Buyer, seller, and controller: The on-demand economy

Tommy McCubbin
Industry Expert

Tommy McCubbin is an advertising veteran, creative director and creator of Futuresandwich.com

Tommy McCubbin
Industry Expert

Tommy McCubbin is an advertising veteran, creative director and creator of Futuresandwich.com

The on-demand economy is turning the world into the consumer’s oyster. So how can your business benefit?

Things work differently in New York. In New York, you walk faster, and if you’re a slow tourist, you will be told to speed up. After a while in New York, you start tolerating rats. The volume of your shriek dissipates as you get use to them scurrying past your ankles. And in New York, everything is delivered. Absolutely anything can be ordered. Someone will be buzzing your apartment in minutes.

My sister is a New Yorker, and every time I visit her, I’m amazed at how much of her life is outsourced to a guy on a bike. Laundry, groceries, booze, drivers, the dog walker, her Christmas tree… and even The Glam Squad - hair and makeup to your door that will get you ready before a night out.

The on-demand economy has thrived in New York City, because New York has a key ingredient that made it possible. The density of the population is the key to creating the supply and “on-demand demand”.

But density of population isn’t necessarily important anymore for the on-demand economy to thrive. Technology has been the catalyst in supercharging the global growth of getting stuff delivered to your door, immediately. 

A taxi driving through the rain in New York

The buyer, seller and connector

There are three types of people that drive the on-demand economy; the buyer, the seller and the connector. All three groups are connected by mobile apps that have cut out the need for a call centre. Intermediation replaces the human ‘middle-man’ with a robot.

Let’s take the poster child of the on-demand economy, Uber. The last market cap came in over $60 billion, and continues to soar. The kicker is that Uber don’t own a single car, or employ a single driver. They are a technology company. The app is their product.

To order a car, all the buyer needs to do is open Uber’s app, and tap. They meet and track the driver to their location, and even send their friends an ETA.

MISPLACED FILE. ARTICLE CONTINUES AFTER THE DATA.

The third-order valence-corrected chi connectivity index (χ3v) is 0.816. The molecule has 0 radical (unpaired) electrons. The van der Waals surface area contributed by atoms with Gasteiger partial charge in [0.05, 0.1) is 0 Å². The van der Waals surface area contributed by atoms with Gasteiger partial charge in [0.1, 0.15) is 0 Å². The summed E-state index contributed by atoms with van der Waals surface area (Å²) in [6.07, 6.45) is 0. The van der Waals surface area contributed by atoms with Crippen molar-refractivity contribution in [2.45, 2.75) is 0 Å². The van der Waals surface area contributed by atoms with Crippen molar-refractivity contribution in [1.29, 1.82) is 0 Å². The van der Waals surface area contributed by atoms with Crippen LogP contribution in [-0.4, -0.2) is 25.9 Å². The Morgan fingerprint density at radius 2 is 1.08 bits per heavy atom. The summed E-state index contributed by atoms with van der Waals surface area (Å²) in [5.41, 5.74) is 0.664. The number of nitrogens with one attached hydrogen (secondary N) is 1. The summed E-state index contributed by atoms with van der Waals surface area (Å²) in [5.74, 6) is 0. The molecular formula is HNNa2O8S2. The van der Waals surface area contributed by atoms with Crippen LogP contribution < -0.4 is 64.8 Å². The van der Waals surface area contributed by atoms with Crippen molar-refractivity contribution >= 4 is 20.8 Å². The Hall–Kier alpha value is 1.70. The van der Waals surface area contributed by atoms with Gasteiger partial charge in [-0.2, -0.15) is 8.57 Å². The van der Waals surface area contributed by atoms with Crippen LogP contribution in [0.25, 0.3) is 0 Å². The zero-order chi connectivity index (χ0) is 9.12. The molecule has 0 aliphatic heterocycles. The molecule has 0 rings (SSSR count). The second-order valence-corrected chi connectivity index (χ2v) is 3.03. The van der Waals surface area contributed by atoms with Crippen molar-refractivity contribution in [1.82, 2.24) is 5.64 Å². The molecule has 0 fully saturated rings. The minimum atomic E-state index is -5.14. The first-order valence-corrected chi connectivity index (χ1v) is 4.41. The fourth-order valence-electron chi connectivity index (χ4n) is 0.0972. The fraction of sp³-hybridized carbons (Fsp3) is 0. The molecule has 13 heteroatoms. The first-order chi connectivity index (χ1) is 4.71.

In the case of Uber, the supplier and the connector are the same thing - the driver. One of the key things that Uber (and every other technology fuelling the on-demand boom) is doing is activating drivers and vehicles.

And the critical mass Uber has achieved means that there’s no administrative bottleneck in connecting customers and drivers. It all happens instantly. Even the process of becoming a driver has been stripped back to something you can do easily, with just a car and some background checks.

Making the most of the on-demand economy

So, how can you access the revenue-in-waiting within the On-Demand Economy?

There are a few boxes you need to tick. The first is an operational one. Have a look at your product or service, and if it can be organised and shipped in minutes - you’re looking good.

The next is proving there is an appetite for your product or service on-demand. This can be tested really easily. You can survey some customers, or even do a small trial.

Finding and using a connector is simple and you have a range to choose from.

Sherpa, Meemeep and AirTasker are a few platforms that can pick nearly anything up, and deliver it nearly anywhere, in Australia.

If the test results prove you can facilitate a demand for your product or service on-demand, now it’s just a matter of scale. And how much did that cost? A bit of time maybe, but you didn’t need to write a single line of code.

Everything you need to capitalise on the on-demand boom is ready and waiting and – a lot of the time – free. The on-demand economy’s entire success is because the whole ecosystem has been designed to be plug-and-play.

So now we have intermediating technology and a fleet of connectors, and the whole world is starting to work like Lower-Manhattan. You and your business can move as fast as a New Yorker thanks to the on-demand economy. 

Traditional stores all over are embracing new tech and changing the way they work.

Find out more about how.

Find Out More

Related News

A woman using her laptop and phone in a shop.
Tech Solutions
Tech Solutions
Get to the nbn™ network starting line in great shape

Even if it may still be some time before the nbn network is available in your neighbourhood, planning now can mean a hassle-free switch over when it happens. When the nbn™ netw...

Business woman giving speech in front of peers holding a microphone.
Success Stories
Success Stories
The tips, tricks and non-negotiables of winning speeches

Business leaders give great speeches, and the 2017 Telstra Business Women's Awards finalists are no exception thanks to the tips, tricks and non-negotiables they are taught dur...

Business woman giving speech in front of peers holding iPad.
Success Stories
Success Stories
Six steps to spectacular speeches

Public speaking is commonly quoted as one of the world’s most common fears, but it's a skill business leaders must master to be influential at networking events, workshops and ...

Elise Apolloni with her 2017 Telstra  Australian Capital Territory Business Woman of the Year Award.
Success Stories
Success Stories
Wanniassa pharmacist is named 2017 Telstra ACT Business Woman of the Year

Elise Apolloni from Capital Chemist Wanniassa cleaned up at the 2017 Telstra Australian Capital Territory Business Women’s Awards, winning three Awards, including 2017 Telstra ...